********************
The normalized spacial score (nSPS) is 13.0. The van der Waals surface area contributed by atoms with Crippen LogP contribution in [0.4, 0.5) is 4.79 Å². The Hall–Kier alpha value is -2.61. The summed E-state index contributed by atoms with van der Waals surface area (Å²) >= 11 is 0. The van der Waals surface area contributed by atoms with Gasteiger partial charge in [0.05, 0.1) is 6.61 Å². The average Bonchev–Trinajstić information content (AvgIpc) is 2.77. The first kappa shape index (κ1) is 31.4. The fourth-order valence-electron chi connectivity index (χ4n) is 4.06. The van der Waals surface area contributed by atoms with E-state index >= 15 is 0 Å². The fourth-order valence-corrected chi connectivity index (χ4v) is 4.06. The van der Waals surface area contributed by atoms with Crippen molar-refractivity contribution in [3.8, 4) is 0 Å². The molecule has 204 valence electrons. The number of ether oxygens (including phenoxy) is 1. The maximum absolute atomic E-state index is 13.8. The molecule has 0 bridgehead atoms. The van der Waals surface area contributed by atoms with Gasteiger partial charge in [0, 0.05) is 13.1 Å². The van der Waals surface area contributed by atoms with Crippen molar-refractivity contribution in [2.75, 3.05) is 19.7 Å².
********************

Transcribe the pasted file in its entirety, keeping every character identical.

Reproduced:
The normalized spacial score (nSPS) is 13.0. The van der Waals surface area contributed by atoms with Crippen LogP contribution in [0.4, 0.5) is 4.79 Å². The Hall–Kier alpha value is -2.61. The summed E-state index contributed by atoms with van der Waals surface area (Å²) >= 11 is 0. The van der Waals surface area contributed by atoms with Gasteiger partial charge in [0.05, 0.1) is 6.61 Å². The average Bonchev–Trinajstić information content (AvgIpc) is 2.77. The first kappa shape index (κ1) is 31.4. The fourth-order valence-electron chi connectivity index (χ4n) is 4.06. The van der Waals surface area contributed by atoms with E-state index >= 15 is 0 Å². The fourth-order valence-corrected chi connectivity index (χ4v) is 4.06. The van der Waals surface area contributed by atoms with Crippen molar-refractivity contribution in [3.8, 4) is 0 Å². The molecule has 204 valence electrons. The number of ether oxygens (including phenoxy) is 1. The maximum absolute atomic E-state index is 13.8. The molecule has 0 bridgehead atoms. The van der Waals surface area contributed by atoms with Gasteiger partial charge in [0, 0.05) is 13.1 Å². The van der Waals surface area contributed by atoms with Crippen molar-refractivity contribution in [2.75, 3.05) is 19.7 Å².